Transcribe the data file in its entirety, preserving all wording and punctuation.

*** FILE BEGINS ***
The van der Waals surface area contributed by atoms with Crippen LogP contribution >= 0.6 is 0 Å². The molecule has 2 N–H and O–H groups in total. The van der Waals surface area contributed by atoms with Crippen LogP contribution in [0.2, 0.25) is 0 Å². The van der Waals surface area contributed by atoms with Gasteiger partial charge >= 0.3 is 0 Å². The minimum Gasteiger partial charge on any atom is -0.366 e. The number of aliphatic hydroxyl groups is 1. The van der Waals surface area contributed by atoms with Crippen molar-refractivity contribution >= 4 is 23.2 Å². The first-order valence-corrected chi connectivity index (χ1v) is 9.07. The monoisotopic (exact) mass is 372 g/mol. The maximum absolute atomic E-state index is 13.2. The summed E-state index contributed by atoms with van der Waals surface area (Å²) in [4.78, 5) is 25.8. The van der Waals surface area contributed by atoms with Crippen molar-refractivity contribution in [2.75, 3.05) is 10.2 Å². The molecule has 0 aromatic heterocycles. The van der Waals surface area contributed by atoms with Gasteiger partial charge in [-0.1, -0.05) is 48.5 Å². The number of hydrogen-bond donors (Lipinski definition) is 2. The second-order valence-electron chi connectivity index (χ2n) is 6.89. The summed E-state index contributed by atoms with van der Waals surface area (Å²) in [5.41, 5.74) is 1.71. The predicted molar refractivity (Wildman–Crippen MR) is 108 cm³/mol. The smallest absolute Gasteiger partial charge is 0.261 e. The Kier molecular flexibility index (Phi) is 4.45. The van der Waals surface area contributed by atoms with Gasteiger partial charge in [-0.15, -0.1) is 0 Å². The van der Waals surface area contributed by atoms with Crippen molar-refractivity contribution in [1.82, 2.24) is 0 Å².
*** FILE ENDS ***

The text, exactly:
The van der Waals surface area contributed by atoms with Crippen LogP contribution >= 0.6 is 0 Å². The molecule has 2 N–H and O–H groups in total. The van der Waals surface area contributed by atoms with Crippen LogP contribution in [0.2, 0.25) is 0 Å². The van der Waals surface area contributed by atoms with Gasteiger partial charge >= 0.3 is 0 Å². The minimum Gasteiger partial charge on any atom is -0.366 e. The number of aliphatic hydroxyl groups is 1. The van der Waals surface area contributed by atoms with Crippen molar-refractivity contribution >= 4 is 23.2 Å². The first-order valence-corrected chi connectivity index (χ1v) is 9.07. The monoisotopic (exact) mass is 372 g/mol. The maximum absolute atomic E-state index is 13.2. The summed E-state index contributed by atoms with van der Waals surface area (Å²) in [4.78, 5) is 25.8. The van der Waals surface area contributed by atoms with Crippen molar-refractivity contribution in [2.75, 3.05) is 10.2 Å². The molecule has 0 aromatic heterocycles. The van der Waals surface area contributed by atoms with Gasteiger partial charge in [-0.1, -0.05) is 48.5 Å². The number of hydrogen-bond donors (Lipinski definition) is 2. The second-order valence-electron chi connectivity index (χ2n) is 6.89. The summed E-state index contributed by atoms with van der Waals surface area (Å²) in [5.41, 5.74) is 1.71. The predicted molar refractivity (Wildman–Crippen MR) is 108 cm³/mol. The smallest absolute Gasteiger partial charge is 0.261 e. The Kier molecular flexibility index (Phi) is 4.45. The van der Waals surface area contributed by atoms with Gasteiger partial charge in [-0.15, -0.1) is 0 Å². The van der Waals surface area contributed by atoms with Crippen molar-refractivity contribution in [1.82, 2.24) is 0 Å².